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How can I get my fingernails to stop curving?

(11 replies)
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by Krava

over 1 year ago

Viewed 59526 times

As my nails grow longer they start to curve. I have to keep them short so that the curve is not noticeable and to keep the nails from going into my finger tips. My fingers are normal, not swollen.  I have stopped wearing nail polish.  My nails are not splitting, brittle, dry or fragile, they just curve.  The nails look pink and some of them have vertical ridges. I have had ridges in my nails for as long as I can remember.  This curving issue developed about two years ago.  Is there anything I can do to stop them from curving?
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  • User_397472
    ModeratorB2121 replied over 1 year ago:

    Krava,

    I would recommend seeing a dermatologist(yes they are more than skin)Smile Don't panic however..it could be an underlying cause(not necessarily serious) but please get it checked out just to be sure ok?

    curved nails could be a sign of nail clubbing. If the tips of your nails are curving downwards, and they feel soft when you press on them, you may have clubbed nails.

    One way to tell if your curled nails are due to clubbing is to do the Schmroth's test. Put the backsides of both hands against one another so the fingers of each hand are pressed against one another. If you look at your fingertips from the side and see a diamond-shaped opening between the nails, your nails are clubbed.

    What Causes Nail Clubbing?

    Curved fingernail due to clubbing are sometimes, but not always, caused by an underlying medical problem. They're most commonly seen in people who have chronic heart or lung disease, although other conditions such as thyroid problems, inflammatory diseases of the digestive tract and liver disease can cause clubbed nails too. In six out of ten cases, no cause can be found for fingernail clubbing, and it probably represents a normal variant.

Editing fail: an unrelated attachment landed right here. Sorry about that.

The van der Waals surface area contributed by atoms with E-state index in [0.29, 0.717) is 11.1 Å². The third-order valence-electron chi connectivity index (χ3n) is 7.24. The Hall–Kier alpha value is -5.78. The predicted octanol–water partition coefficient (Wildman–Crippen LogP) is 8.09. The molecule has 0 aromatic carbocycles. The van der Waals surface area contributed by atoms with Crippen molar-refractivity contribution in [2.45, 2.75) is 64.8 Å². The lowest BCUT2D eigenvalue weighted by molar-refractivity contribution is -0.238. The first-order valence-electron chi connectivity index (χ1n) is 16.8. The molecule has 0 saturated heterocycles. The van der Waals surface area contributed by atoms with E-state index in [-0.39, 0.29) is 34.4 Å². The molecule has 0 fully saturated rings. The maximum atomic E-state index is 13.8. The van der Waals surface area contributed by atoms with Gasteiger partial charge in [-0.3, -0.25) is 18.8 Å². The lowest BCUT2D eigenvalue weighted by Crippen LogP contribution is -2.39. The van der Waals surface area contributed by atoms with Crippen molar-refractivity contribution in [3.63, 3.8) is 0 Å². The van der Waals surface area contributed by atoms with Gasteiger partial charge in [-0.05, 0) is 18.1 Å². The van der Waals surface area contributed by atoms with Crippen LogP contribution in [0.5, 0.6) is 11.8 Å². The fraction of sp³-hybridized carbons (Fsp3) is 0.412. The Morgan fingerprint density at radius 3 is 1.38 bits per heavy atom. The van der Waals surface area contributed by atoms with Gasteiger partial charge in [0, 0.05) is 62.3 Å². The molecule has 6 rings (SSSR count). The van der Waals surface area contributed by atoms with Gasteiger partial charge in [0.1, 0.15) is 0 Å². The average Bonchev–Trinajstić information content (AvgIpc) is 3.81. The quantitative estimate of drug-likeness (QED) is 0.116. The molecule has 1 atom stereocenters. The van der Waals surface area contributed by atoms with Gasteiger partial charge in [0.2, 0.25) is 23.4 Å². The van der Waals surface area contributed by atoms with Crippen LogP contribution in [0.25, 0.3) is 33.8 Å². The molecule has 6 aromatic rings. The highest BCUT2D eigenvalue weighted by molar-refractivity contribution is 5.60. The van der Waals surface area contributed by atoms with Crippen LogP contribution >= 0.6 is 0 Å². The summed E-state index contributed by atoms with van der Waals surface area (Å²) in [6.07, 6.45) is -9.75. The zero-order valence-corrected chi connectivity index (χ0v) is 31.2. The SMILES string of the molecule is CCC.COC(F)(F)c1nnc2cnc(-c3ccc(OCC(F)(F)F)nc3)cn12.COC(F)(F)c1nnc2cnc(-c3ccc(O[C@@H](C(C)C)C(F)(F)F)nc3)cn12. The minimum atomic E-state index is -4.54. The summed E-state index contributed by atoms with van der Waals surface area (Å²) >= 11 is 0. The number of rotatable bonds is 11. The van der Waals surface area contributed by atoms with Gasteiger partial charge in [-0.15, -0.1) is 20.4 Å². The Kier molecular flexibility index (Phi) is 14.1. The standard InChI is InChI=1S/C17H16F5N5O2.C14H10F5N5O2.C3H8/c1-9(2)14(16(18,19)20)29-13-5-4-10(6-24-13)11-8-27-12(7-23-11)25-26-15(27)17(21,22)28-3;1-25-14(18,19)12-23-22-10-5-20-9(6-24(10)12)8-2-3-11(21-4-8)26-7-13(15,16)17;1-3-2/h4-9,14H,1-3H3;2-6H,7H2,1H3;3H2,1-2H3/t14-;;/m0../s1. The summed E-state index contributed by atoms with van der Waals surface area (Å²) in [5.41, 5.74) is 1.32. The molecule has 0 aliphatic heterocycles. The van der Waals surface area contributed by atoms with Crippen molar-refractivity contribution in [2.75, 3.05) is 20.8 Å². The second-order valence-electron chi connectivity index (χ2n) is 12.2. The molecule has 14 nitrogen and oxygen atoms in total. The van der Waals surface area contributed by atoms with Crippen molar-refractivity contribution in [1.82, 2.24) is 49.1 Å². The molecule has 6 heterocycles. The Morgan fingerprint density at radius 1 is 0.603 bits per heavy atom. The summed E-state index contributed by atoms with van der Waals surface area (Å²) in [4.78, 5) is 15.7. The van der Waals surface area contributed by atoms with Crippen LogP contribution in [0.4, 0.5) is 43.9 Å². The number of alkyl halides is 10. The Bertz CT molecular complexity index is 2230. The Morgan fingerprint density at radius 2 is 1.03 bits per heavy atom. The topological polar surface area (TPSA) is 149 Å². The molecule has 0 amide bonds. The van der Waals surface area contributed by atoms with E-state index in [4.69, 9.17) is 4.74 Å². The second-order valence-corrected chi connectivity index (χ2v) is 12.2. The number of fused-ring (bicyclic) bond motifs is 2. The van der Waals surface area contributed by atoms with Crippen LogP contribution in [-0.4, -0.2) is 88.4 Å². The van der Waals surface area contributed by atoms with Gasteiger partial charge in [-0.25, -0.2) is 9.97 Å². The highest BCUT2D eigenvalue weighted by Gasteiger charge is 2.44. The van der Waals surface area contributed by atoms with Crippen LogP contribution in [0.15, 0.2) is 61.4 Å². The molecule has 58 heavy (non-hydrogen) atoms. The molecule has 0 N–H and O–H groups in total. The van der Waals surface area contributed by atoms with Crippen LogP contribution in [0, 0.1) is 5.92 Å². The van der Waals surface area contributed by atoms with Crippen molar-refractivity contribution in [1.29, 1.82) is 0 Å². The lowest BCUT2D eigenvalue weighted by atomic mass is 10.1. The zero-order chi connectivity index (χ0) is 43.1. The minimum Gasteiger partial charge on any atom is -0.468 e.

What Should You Do if You Have Curved Fingernails Due to Clubbing?

    If you have curved or clubbed nails, they should be checked out by a doctor to make sure it's not due to a medical condition. Most doctors will do blood studies, a physical exam and a chest x-ray to look for medical causes of nail clubbing. If the work-up is completely negative and no medical problems are found, no treatment is needed. Clubbed fingernails aren't uncommon in healthy people.

    Curved or Curled Fingernails: The Bottom Line?

    Curved fingernails are usually due to clubbing of the nails, which may or may not be due to an underlying medical problem. If your fingernails are curled or curved, see your doctor for a check-up.

    Good luck and please let us know how it works out..Stay beautiful and Take care.

    Dr. J

    Acknowledgements for added information on this topic:

     European Journal of Internal Medicine. 19(5): 325-9

    Leong, K ristie M.D  

    Merck Manual. Eighteenth edition. 2006.

     

  • Avatar
    Krava replied over 1 year ago:

    Hi,